Cover Design
Sarah Maxey

Cover Design
Witkowski (Paris)

Unquiet World:
The Life of Count Geoffrey Potocki de Montalk

Biography/memoir VUP, 2001

Niespokojny swiat:
Zycie Hrabiego Geoffreya Potockiego de Montalk

Polish translation, Jagiellonian University Press, Krakow, 2003, translator Maria M. Piechaczek.


‘I was subjected to such a boycott as is unheard of in the annals of world literature. The whole thing [Potocki’s obscenity trial and imprisonment] had a most unfortunate effect on my life. It extinguished my career as a poet.’

Poet, private printer, pamphleteer, pagan and pretender to the throne of Poland, Geoffrey Potocki de Montalk (1903-1997) — born in Auckland, New Zealand, and domiciled first in England and then in France — was one of the great eccentrics of the twentieth century.

Unquiet World tells, for the first time, the full story of this fascinating and fugitive figure. It examines his difficult childhood; his role as a robe-wearing poet and polemicist; his way with women; his splendidly vituperative communications with his ‘enemies’; and his extraordinary obscenity trial in London, in 1932, for publishing (simply typesetting) a couple of translations by Rabelais and Verlaine, and a bawdy poem of his own intended for his circle of friends.

The trial – during which he was supported by many of the leading writers of the day, including Leonard and Virginia Woolf – opened with Potocki in a cloak swearing by Apollo and intoning a pagan oath; the outcome was six months in Wormwood Scrubs prison: a sentence described by W.B. Yeats as ‘criminally brutal’. Rex v G.W.V.P. de Montalk – still cited in textbooks on criminal law – illustrated the extreme lengths to which obscenity law could be stretched, and established, for the future, the defence of public good.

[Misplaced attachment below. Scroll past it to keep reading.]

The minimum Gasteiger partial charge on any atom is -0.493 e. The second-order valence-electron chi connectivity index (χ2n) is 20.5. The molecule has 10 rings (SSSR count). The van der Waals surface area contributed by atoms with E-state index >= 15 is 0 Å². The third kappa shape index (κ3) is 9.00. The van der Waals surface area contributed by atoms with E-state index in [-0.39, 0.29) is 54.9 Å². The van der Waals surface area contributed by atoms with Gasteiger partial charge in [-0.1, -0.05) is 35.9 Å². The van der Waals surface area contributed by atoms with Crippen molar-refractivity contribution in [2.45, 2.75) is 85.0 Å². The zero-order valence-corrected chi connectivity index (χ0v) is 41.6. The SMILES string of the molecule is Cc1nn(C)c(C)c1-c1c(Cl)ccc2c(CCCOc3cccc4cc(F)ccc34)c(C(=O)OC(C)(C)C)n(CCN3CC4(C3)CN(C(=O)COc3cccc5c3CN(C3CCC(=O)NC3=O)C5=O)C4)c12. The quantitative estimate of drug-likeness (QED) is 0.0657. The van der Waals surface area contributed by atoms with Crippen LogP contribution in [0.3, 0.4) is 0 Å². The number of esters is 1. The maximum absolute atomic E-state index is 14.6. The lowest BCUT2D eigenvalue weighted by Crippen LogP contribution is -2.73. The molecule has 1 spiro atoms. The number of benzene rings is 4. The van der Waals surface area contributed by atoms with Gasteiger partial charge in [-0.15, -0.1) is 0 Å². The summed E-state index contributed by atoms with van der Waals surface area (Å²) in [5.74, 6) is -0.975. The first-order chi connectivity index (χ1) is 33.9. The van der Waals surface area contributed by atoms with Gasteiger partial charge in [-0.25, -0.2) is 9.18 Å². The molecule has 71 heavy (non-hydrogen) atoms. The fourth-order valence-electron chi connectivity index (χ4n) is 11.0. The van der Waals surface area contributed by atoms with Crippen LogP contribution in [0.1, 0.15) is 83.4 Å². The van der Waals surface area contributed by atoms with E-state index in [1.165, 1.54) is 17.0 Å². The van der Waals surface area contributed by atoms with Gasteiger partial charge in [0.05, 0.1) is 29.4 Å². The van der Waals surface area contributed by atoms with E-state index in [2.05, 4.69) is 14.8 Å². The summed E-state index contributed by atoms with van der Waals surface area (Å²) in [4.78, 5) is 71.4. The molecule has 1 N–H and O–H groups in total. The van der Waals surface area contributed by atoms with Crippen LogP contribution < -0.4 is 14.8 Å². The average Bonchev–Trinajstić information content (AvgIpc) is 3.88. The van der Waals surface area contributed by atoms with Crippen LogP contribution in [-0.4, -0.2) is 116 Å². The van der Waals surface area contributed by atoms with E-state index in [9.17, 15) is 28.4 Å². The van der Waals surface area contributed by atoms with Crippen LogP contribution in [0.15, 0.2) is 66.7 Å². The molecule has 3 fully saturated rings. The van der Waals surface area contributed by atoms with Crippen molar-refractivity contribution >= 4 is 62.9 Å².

More than a biography, Unquiet World also provides insights into the literature of obscenity, the complexities of censorship, fringe right-wing politics and private press publishing.

Above all, it is a personal memoir of a poet cousin who left New Zealand to follow ‘the golden road to Samarkand’, but never completed the journey.

EXTRACT 1, from Chapter One, ‘Meeting Potocki’

Soon, warm with wine and rich food, he began to speak of his past. And he spoke as he had written, in twists and turns, darting from subject to subject with passion and wit and frequently with bitterness, but with little sense of exchange. He spoke of events, people and times in his life of which we had little or no knowledge, without explanation, without context. He spoke almost ceaselessly, pausing only to eat, drink and exchange smiles with his female host. John and I sat entranced. From time to time we glanced at each other and shrugged discreetly. Did he know we were there? When dessert finally arrived we were heavy with stories of self-proclaimed genius, political and legal intrigue, personal persecution and glorious ancestry. He had given a superlative performance. Much later we were to hear the stories again, and again, frequently word for word, with the same tilt of the head, the rage and softening of the blue eyes, the preoccupation with plot and counterplot and his own unrecognized genius. The devastating smile.